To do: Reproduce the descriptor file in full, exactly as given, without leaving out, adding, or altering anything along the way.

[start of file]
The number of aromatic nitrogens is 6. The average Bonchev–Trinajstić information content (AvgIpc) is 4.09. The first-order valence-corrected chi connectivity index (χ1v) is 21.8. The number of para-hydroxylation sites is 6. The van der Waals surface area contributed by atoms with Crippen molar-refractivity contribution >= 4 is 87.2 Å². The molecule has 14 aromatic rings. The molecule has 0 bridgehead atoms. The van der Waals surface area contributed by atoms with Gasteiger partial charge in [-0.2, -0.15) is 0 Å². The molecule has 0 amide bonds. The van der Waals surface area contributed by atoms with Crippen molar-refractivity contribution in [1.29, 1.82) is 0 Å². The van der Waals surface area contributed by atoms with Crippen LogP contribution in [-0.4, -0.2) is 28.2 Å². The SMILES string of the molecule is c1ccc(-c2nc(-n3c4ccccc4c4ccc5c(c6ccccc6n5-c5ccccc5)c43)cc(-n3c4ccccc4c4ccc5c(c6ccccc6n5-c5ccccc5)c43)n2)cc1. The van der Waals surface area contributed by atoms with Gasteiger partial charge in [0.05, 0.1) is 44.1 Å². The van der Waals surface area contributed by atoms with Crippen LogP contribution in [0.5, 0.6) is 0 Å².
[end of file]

The number of aromatic nitrogens is 6. The average Bonchev–Trinajstić information content (AvgIpc) is 4.09. The first-order valence-corrected chi connectivity index (χ1v) is 21.8. The number of para-hydroxylation sites is 6. The van der Waals surface area contributed by atoms with Crippen molar-refractivity contribution >= 4 is 87.2 Å². The molecule has 14 aromatic rings. The molecule has 0 bridgehead atoms. The van der Waals surface area contributed by atoms with Gasteiger partial charge in [-0.2, -0.15) is 0 Å². The molecule has 0 amide bonds. The van der Waals surface area contributed by atoms with Crippen molar-refractivity contribution in [1.29, 1.82) is 0 Å². The van der Waals surface area contributed by atoms with Crippen LogP contribution in [-0.4, -0.2) is 28.2 Å². The SMILES string of the molecule is c1ccc(-c2nc(-n3c4ccccc4c4ccc5c(c6ccccc6n5-c5ccccc5)c43)cc(-n3c4ccccc4c4ccc5c(c6ccccc6n5-c5ccccc5)c43)n2)cc1. The van der Waals surface area contributed by atoms with Gasteiger partial charge in [0.05, 0.1) is 44.1 Å². The van der Waals surface area contributed by atoms with Crippen LogP contribution in [0.5, 0.6) is 0 Å².